San Mateo County farmworkers receive the COVID-19 vaccine at a mobile vaccination clinic in Half Moon Bay, Calif. in this photo dated March 5, 2021. (Photo courtesy County of San Mateo Joint Information Center)

Amid decreasing vaccine supply, San Mateo County officials said they are shifting away from mass vaccination sites in order to boost efforts at community clinics.

The county went from receiving about 22,000 COVID-19 vaccine doses several weeks ago to receiving 18,700 doses — mostly second doses — this week, County Manager Mike Callagy said during a media briefing Wednesday.

After distributing doses to its partners, such as the Ravenswood Family Health Network and Gellert Health Services, Callagy said the county only had about 2,200 doses left to distribute at its mass vaccination sites.

“So we’re going to change the strategy. We’re not going to do first-dose mass vaccinations in a drive-thru manner for the foreseeable future until those doses increase,” Callagy said.

Instead, the county will focus on efforts in vulnerable communities and those with high infection rates, by continuing past vaccine events that have taken place in East Palo Alto, South San Francisco, Belle Haven and for farmworkers in Half Moon Bay. Additional sites will be added and the goal is to have six to seven regular community vaccine clinics per week, Callagy said.

When the vaccine supply increases, Callagy said the county will continue the smaller clinics while resuming mass vaccination sites at the San Mateo County Event Center, San Francisco International Airport (SFO) and possibly another site in the South County region.

In San Mateo County, Phase 1A and Phase 1B individuals are eligible for the vaccine. This includes health care workers, residents of long-term care facilities, those 65 years and older and people in the education, child care, food and agriculture and emergency services sectors.

As of Tuesday, 214,838 people in the county have received at least the first dose of the vaccine so far, representing one-third of the county’s eligible population. In the county’s most disadvantaged communities — those in the lowest quartile of the state’s Healthy Places Index (HPI) — 27 percent of the population has been vaccinated.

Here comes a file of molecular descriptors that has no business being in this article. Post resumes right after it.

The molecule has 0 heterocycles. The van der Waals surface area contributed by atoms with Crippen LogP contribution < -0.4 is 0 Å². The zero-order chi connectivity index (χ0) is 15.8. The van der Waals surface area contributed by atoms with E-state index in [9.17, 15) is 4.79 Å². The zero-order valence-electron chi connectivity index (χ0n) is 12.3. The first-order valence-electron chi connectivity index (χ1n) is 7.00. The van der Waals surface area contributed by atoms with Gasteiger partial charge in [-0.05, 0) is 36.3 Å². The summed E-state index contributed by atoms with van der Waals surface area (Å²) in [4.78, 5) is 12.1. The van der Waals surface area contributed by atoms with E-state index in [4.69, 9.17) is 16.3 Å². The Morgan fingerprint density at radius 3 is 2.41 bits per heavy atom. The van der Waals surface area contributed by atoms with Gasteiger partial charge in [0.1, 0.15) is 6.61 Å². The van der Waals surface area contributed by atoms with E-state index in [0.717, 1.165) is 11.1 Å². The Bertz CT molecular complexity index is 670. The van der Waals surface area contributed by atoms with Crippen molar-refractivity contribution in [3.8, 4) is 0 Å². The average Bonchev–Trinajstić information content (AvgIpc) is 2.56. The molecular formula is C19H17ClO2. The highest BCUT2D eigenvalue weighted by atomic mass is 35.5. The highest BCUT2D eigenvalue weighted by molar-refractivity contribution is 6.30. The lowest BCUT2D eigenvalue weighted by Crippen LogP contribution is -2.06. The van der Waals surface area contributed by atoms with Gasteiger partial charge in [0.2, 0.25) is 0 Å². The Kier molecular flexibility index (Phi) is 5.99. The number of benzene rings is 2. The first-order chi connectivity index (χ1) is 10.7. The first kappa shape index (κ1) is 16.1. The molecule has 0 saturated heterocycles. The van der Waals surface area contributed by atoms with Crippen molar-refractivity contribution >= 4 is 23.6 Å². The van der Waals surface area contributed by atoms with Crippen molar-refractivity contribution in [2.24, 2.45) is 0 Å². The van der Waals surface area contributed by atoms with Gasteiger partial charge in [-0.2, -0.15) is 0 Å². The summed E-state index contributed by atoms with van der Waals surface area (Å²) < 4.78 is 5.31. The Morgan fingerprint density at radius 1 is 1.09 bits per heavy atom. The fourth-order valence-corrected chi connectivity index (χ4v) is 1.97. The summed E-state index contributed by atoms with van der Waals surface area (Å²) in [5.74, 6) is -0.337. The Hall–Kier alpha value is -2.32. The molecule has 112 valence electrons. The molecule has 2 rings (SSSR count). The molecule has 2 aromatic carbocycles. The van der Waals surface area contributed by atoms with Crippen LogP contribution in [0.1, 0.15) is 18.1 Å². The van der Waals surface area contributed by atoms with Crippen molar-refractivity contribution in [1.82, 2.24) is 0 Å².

Though the state has promised to deliver 40 percent of its doses to its most disadvantaged communities, no San Mateo County ZIP codes were included in this count.

Prioritizing equity for vulnerable communities is part of the reason the county is shifting its strategy to focus on community clinics.

Deputy Chief of San Mateo County Health Srija Srinivasan said the county is working to build trust and remove barriers to vaccination in vulnerable communities.

“Each week we’re trying different ways to build that confidence in the safe and effective vaccines we have,” Srinivasan said, adding that the addition of the one-dose Johnson & Johnson vaccine also removes some barriers to vaccination.

Vaccinations in the county continue via health care providers, pharmacy partnerships and through the county’s health department, which targets uninsured residents, those on the Health Plan of San Mateo and other residents with limited access to the vaccine.

Soon, the county will also start vaccinating people experiencing homelessness and jail inmates.

While officials in neighboring Santa Clara County have said they will not sign onto the Blue Shield of California’s vaccine rollout plan, Callagy said that San Mateo County will continue to work with Blue Shield. The county will also sign an agreement with the state to ensure that it continues to have a direct role in vaccine distribution.

Wednesday marked one year after the initial shelter-in-place order began in San Mateo County. Since then, the County has seen 39,502 total cases and 536 deaths. While the county’s COVID-19 numbers are improving and allowed advancement to a less restrictive tier of the state’s reopening framework this week, Callagy said that people should continue to take precautions and get tested if they have symptoms.

“We have a long way to go. This is not a time to say that we’ve hit a home run, but rather a time to say this is just another base along the path to getting to a home run. We’re taking it a base at a time.”

People should continue to wear face masks, practice social distancing, wash hands and avoid gatherings.

For more information on COVID-19 vaccination in San Mateo County, visit A scroll-through website on the County’s COVID-19 journey is available at

Vaccine clinics are taking place this week through the Ravenswood Family Health Network and the Chinese Hospital. Visit and to learn more.

Eligible residents will be contacted by the County or its partners. To receive updates on vaccination opportunities, people should sign up for the state’s notification tool and the County’s notification tool at